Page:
Now & Then ($25.95). Parker's third home-run novel involves his original hero-character, Spenser (whose first name is still a mystery). A routine case of an aggrieved husband wanting to find out for sure if his attractive wife has been unfaithful veers into several murders involving a gang of terrorists. Spenser's longtime squeeze, Susan Silverman, a both-feet-on-the-ground shrink, finds herself in mortal danger as she treats a suspected killer who prides himself on being able to seduce any woman he desires. You'll remain oblivious to the rest of the world as you race through Parker's latest mesmerizing masterpiece. (7 Jan 2008)
After several disappointing entries in the series, Parker returns to form with his 35th Spenser mystery. The Boston private eye is hired by a suspicious husband, an FBI agent, to find out whether his English-professor wife is unfaithful. When the husband is murdered, Spenser must uncover the real identity of the wife's lover, an outspoken yet mysterious opponent of the American government. Spenser's search for the truth involves some old-fashioned gumshoe work reminiscent of that of the heroes of Raymond Chandler and Ross Macdonald novels. The too-cute banter between Spenser and his associate Hawke is kept to a minimum, while the detective's relationship with longtime girlfriend Susan Silverman receives more attention than usual, with Parker seeming to respond to criticism of his recent books. As always, Joe Mantegna's reading is outstanding; he handles the quips, the violence, and the tender moments equally well. Recommended for popular collections.-Michael Adams, CUNY Graduate Ctr. Copyright 2006 Reed Business Information.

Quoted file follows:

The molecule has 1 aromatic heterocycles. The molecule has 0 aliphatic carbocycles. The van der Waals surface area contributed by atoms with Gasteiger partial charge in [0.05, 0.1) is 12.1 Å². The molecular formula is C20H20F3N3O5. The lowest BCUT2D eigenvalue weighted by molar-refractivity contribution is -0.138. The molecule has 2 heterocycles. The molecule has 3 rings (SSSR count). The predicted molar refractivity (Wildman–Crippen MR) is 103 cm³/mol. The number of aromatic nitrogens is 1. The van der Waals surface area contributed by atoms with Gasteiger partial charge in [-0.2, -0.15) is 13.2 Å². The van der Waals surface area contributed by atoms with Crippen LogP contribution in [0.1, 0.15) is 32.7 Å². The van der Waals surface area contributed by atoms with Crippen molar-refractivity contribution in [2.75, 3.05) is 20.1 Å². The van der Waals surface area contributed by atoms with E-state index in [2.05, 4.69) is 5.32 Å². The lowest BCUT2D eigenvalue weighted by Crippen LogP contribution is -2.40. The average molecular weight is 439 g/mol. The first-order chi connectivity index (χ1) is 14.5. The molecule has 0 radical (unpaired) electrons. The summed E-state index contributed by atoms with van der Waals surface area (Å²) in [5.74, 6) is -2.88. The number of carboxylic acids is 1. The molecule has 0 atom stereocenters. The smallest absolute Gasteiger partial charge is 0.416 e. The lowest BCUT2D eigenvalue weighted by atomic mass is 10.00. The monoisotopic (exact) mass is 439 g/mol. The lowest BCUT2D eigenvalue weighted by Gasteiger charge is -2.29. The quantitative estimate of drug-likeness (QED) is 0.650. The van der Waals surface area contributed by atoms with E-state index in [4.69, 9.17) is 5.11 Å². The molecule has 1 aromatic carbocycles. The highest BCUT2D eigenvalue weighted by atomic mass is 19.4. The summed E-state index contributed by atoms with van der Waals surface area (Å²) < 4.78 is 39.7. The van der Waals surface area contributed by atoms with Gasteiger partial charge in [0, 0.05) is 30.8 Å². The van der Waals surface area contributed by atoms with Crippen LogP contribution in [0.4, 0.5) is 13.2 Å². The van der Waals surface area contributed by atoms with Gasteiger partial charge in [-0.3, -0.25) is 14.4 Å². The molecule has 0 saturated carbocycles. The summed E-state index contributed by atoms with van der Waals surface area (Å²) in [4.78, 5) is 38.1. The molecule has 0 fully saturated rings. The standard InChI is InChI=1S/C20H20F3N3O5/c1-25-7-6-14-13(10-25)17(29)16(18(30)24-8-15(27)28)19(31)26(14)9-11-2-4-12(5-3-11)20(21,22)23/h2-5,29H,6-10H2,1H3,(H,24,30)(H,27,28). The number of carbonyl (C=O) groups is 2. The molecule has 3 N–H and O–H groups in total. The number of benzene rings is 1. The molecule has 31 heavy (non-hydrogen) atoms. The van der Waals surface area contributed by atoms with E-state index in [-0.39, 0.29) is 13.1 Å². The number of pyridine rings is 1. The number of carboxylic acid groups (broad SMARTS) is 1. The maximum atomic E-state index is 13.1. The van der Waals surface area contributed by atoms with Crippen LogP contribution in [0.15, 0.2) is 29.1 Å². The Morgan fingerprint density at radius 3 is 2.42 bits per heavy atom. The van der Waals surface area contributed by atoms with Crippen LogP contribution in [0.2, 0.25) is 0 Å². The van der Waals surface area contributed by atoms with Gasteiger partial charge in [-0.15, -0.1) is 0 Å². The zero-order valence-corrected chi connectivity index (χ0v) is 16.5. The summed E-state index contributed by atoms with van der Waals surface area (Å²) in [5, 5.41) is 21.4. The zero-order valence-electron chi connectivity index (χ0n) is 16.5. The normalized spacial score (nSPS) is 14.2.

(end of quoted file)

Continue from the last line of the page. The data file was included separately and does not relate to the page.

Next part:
Spenser, who's become increasingly inclined to retrospection (Hundred-Dollar Baby, 2006, etc.), uses a brush with domestic terrorists to settle a 20-year-old score with Susan Richman. Whatever is bothering his wife, FBI agent Dennis Doherty is certain it isn't sex. And he's right. Professor Jordan Richmond isn't a bit bothered by the frequent sex she's having with visiting professor Perry Alderson-at least not until Spenser gets her and Alderson on tape and plays a strategically edited version of it for her husband. In short order, the cheating wife is dead and the husband is dead, and the hit man who shot the wife is dead at the hands of the colleague Spenser had assigned to tail her. And that's not the worst of it. Doherty dies without learning that the part of the tape he didn't hear revealed that his wife's pillow talk included classified information about his job, and that her lover is an agitator whose organization, Last Hope, aims to hook violent protesters up with materiel. The Boston FBI wants to know how deeply compromised the Bureau has been by Jordan's affair. But Spenser, focused on taking down Alderson himself to resolve his feelings about Susan's long-ago infidelity, hijacks the red-hot political plot down Memory Lane. Parker never reveals Last Hope's nefarious plans. Even so, the first half, before the manly stuff sends the tale up a blind alley, is something special.